Klein also has distinguished herself among her professional peers as a leader in science teacher education. She has worked on the board of directors for the Association for Science Teacher Education (ASTE), served on the advisory board for Teacher Environmental Education Preparation in New York State, and made contributions to groups such as New York Presidents for Climate Action and the North American Association for Environmental Education. Klein also co-founded the ASTE Environmental Education Forum, and actively participated in another ASTE forum, Women in Science Education (WISE), to promote women working in science, technology, engineering and mathematics (STEM) fields. This effort has earned praise from colleagues across the nation.

A prolific researcher, Klein is the author of an assortment of published books, book chapters and articles on topics from environmental education to teacher professional development. Her work has been supported by 14 major funding awards, including a Teacher/Leader Quality Partnership Grant supported continuously by the New York State Education Department.

She is the 13th SUNY Cortland faculty member to earn the system-wide faculty service honor.

Mechthild Nagel

Nagel’s areas of scholarly interest are diverse, and they include subjects such as criminal justice ethics, feminist philosophy, diversity studies, critical race theory and social ethics. A SUNY Cortland faculty member since 1999, she has earned an international reputation for her expertise, offering more than 130 presentations, workshops and talks across the globe in countries that include Germany, Greece, Iceland and Poland. Nagel’s published work spans 21 articles, 28 book chapters, six co-edited anthologies and one monograph, Masking the Abject: A Genealogy of Play. She also has served as the editor of several journals, including Wagadu: A Journal of Transnational Women’s and Gender Studies, the unique publication she founded at the College in 2002. Wagadu has earned international acclaim in emphasizing women’s rights, interdisciplinary feminist scholarship and equity in Africa and elsewhere.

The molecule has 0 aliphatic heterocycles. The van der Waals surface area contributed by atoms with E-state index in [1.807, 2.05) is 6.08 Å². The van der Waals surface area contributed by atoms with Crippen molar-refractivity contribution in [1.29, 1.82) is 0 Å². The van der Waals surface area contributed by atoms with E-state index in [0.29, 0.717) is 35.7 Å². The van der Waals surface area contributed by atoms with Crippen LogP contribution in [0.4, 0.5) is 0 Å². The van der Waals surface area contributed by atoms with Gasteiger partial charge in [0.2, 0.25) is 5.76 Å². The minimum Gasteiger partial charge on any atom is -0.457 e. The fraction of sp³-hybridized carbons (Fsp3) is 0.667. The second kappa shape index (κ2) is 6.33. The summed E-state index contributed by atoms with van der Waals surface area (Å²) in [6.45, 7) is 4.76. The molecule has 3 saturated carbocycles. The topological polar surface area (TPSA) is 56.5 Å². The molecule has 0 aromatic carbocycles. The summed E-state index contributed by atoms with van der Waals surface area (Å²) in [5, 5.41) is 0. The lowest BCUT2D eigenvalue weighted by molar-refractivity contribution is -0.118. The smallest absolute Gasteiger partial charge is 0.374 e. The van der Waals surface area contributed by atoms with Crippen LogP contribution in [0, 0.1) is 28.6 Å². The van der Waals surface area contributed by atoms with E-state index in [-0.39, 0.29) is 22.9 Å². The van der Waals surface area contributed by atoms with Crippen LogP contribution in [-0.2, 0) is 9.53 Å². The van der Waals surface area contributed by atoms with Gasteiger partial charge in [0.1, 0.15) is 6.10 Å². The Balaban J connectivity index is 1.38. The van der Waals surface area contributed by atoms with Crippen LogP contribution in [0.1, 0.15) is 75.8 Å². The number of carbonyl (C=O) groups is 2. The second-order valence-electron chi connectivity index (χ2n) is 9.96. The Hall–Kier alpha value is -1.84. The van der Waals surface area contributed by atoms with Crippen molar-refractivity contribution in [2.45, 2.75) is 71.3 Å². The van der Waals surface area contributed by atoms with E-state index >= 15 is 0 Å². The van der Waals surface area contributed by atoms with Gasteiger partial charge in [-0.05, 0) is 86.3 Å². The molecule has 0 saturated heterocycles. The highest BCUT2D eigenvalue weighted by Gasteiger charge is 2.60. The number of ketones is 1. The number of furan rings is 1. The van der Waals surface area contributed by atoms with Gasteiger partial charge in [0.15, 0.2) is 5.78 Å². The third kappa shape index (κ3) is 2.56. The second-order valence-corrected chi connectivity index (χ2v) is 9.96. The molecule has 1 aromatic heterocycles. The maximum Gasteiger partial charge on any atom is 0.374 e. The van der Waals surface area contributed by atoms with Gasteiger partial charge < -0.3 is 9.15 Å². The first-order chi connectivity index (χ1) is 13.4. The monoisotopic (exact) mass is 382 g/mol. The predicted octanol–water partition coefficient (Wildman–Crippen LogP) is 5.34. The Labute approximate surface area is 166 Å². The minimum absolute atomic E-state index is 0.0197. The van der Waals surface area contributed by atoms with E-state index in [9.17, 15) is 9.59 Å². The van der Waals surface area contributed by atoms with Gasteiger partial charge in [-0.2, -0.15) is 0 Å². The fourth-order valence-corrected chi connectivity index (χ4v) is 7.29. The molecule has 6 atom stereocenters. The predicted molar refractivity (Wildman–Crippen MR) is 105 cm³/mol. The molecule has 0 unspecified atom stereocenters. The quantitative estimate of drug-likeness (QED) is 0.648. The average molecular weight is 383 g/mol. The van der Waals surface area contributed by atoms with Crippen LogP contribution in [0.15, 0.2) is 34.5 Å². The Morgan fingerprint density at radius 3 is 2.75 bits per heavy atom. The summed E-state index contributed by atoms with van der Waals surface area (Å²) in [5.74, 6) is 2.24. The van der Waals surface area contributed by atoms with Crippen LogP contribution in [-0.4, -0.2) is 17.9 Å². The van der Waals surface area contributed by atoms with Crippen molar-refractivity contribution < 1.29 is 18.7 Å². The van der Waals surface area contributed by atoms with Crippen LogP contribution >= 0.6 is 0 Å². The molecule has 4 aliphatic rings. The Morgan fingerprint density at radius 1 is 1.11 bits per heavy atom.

Mechthild Nagel portrait
Mechthild Nagel

Nagel’s academic work on criminal justice ethics and prison reform also has garnered international recognition for her position as a prison abolitionist. She has published many pieces on the topic, including the 2013 book, The End of Prisons: Voices from De-institutionalization Movement. Her reputation among colleagues across the globe also stands out. “At conferences, her reputation is one of high-level collaboration and strong initiative for new insights and directions of research and teaching,” wrote Cynthia Willett, a professor of philosophy at Emory University. As president of the New York African Studies Association, Nagel in 2014 brought together scholars from 22 institutions to a statewide conference at SUNY Cortland.

The awards and honors for her scholarly work are numerous. They include an invitation from the National Endowment for the Humanities to serve on a 15-member panel in 2007 themed around “Philosophical Perspectives on Democracy, Law and Human Rights,” visiting scholar roles at Cornell University and Hochschule Fulda in Germany, and an Outstanding Achievement in Research Award from SUNY Cortland in 2009. In terms of service, Nagel works on several editorial review boards and also mentors many fellow philosophy scholars — from young doctoral candidates to other senior faculty members in the discipline.

Nagel is SUNY Cortland’s 13th recipient of the system-wide award honoring scholarship and creative activities. Nearly two dozen of her peers wrote letters of recommendation in support, one of them crediting her as a philosopher “with ultimate purposes of humanity in view — not a mere artist of reason, but a genuine sage.”

Pamela Schroeder

Pamela Schroeder, whose responsiveness, patience and excellent communication skills make her a welcome sight in the Associate Provost and Vice President for Academic Affairs Office, becomes the eighth SUNY Cortland recipient of the classified service honor.

The award was created by SUNY in 2009 and presented in recognition of outstanding job performance, flexibility, creativity and exemplary customer service.

Pamela Schroeder
Pamela Schroeder

Schroeder is accessible and responsive in dealing with a busy campus community. “Ms. Schroeder is well known for her commitment to faculty and students alike,” said SUNY Cortland President Erik J. Bitterbaum. “Recognized for her extraordinary skills as an excellent listener and a superb problem solver, she is a team player with an invaluable institutional memory, particularly with regard to College policies and campus governance.